County Fracking Ban Deemed A Win By Conservationists
Tuesday's elections were a mixed bag for animals: Michigan wolves fared well, Maine bears and Colorado pit bulls not so hot. But as far as the threat that increased hydraulic fracturing could pose toward animals, conservation organization the Center for Biological Diversity is declaring victory.
Considering the noise, size of drilling sites and fluids used to force natural gas out of shale deposits, fracking poses a potential threat to wildlife. In 2012, a pair of Cornell researchers reported 24 cases in which fracking was linked to injury or death in animals.
Three counties - in California, Texas and Ohio - passed anti-fracking measures.The Center for Biological Diversity highlighted a particularly successful fracking ban in San Benito County, Calif., that won in the face of high pressure from industry advertisements. Local and national news outlets took notice of Measure J's passing, which outlaws fracking in the county, with the San Jose Mercury News labeling it a "groundbreaking" measure.
"The public tide is turning against fracking, not just in California but around the country," said the Center for Biological Diversity's Hollin Kretzmann, in a statement. "As voters from San Benito to Denton, Texas, showed, if regulators won't protect them from fracking pollution, local communities can and will use the ballot box to protect themselves."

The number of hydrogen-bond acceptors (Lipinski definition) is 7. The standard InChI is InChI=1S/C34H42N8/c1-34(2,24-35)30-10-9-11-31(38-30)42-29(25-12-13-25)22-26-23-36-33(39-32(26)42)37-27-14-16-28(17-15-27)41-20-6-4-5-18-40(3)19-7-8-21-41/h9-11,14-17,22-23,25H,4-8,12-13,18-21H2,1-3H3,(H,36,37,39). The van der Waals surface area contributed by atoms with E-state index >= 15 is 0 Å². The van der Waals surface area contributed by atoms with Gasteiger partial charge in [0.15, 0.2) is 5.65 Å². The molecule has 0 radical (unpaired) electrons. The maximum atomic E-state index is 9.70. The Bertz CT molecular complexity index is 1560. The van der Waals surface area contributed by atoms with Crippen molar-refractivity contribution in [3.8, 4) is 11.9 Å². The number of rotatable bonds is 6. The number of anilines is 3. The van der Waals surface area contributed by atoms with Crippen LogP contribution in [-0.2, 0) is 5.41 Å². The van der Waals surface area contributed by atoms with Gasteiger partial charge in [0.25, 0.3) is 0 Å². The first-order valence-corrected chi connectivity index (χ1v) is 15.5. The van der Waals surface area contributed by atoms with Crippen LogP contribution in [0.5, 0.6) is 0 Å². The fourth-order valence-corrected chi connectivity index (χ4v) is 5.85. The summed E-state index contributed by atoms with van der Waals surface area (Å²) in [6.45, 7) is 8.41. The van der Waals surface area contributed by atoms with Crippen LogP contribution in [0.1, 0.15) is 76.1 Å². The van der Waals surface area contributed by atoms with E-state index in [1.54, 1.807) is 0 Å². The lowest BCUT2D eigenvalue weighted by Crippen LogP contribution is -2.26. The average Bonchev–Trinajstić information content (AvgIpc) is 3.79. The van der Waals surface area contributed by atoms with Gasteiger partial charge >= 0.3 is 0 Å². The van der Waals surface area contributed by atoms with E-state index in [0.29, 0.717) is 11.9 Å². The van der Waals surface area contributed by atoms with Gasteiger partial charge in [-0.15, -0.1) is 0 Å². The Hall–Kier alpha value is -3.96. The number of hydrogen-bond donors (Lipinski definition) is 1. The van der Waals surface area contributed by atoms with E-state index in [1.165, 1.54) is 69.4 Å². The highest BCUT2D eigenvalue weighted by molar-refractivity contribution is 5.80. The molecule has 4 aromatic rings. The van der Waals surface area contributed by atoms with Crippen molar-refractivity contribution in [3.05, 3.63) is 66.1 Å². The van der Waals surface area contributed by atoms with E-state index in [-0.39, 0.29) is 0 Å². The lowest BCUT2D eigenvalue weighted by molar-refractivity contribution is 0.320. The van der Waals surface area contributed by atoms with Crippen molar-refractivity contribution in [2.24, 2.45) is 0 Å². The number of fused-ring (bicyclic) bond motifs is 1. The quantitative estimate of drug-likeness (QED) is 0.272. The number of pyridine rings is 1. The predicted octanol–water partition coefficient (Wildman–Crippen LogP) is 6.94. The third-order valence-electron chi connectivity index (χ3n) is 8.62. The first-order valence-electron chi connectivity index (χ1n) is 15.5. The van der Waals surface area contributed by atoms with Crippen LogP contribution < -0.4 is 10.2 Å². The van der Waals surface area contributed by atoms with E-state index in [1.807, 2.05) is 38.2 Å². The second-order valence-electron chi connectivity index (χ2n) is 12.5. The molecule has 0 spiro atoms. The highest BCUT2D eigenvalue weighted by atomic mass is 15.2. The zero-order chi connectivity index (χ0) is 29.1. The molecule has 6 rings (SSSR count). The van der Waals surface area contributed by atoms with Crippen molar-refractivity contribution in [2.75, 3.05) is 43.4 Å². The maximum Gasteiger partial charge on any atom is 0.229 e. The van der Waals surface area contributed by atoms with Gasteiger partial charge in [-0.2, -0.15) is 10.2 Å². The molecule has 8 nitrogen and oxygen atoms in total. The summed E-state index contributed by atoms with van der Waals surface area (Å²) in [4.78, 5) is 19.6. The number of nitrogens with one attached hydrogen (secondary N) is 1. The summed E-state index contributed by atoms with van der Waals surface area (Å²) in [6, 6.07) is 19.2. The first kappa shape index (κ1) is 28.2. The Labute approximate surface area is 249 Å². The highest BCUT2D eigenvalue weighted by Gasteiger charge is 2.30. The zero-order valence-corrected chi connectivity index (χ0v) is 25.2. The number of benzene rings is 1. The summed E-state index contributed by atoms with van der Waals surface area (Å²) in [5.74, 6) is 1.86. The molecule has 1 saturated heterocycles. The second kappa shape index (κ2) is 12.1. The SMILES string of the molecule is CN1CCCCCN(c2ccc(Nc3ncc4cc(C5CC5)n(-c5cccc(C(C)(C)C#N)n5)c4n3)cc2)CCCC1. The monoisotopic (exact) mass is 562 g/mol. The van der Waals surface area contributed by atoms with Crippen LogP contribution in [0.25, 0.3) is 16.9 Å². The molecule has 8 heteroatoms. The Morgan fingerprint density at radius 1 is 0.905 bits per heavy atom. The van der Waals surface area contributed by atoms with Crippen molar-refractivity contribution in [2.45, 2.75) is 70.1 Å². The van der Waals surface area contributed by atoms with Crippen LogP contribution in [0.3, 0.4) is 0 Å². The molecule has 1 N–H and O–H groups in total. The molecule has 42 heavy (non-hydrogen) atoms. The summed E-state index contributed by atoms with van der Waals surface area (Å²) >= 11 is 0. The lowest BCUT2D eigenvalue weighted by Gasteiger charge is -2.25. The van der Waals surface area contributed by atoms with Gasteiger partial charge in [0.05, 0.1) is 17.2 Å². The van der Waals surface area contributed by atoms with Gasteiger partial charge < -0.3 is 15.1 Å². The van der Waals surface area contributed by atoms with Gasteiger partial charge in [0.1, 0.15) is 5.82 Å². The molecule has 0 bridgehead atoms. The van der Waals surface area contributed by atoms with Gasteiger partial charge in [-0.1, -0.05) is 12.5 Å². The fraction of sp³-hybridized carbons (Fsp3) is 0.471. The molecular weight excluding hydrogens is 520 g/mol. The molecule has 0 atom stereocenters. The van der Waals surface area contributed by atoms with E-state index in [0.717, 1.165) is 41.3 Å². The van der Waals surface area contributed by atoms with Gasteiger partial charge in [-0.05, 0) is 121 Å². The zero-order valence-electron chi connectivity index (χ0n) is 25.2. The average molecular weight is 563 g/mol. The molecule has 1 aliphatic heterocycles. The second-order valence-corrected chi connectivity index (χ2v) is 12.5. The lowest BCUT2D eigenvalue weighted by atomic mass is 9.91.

Environmentalists have warned of the potential hazards of drilling natural gas since the ‘80s, but the extent of fracking's impact on ecosystems is unclear. As University of Wisconsin-Madison conservation biologist Sara Souther noted in August, "We know very little about how shale gas production is affecting plants and wildlife." One reason for this lack of knowledge stems from the fact that the ingredients in fracking fluids, considered proprietary chemicals by the industry, aren't always disclosed.
But, with the passing of Measure J, an unknown mixture of chemicals won't be a problem for the species in San Benito County. The county is potential habitat for a variety of animals marked on federal and state lists as endangered, including the California condor, giant kangaroo rat and San Joaquin kit fox.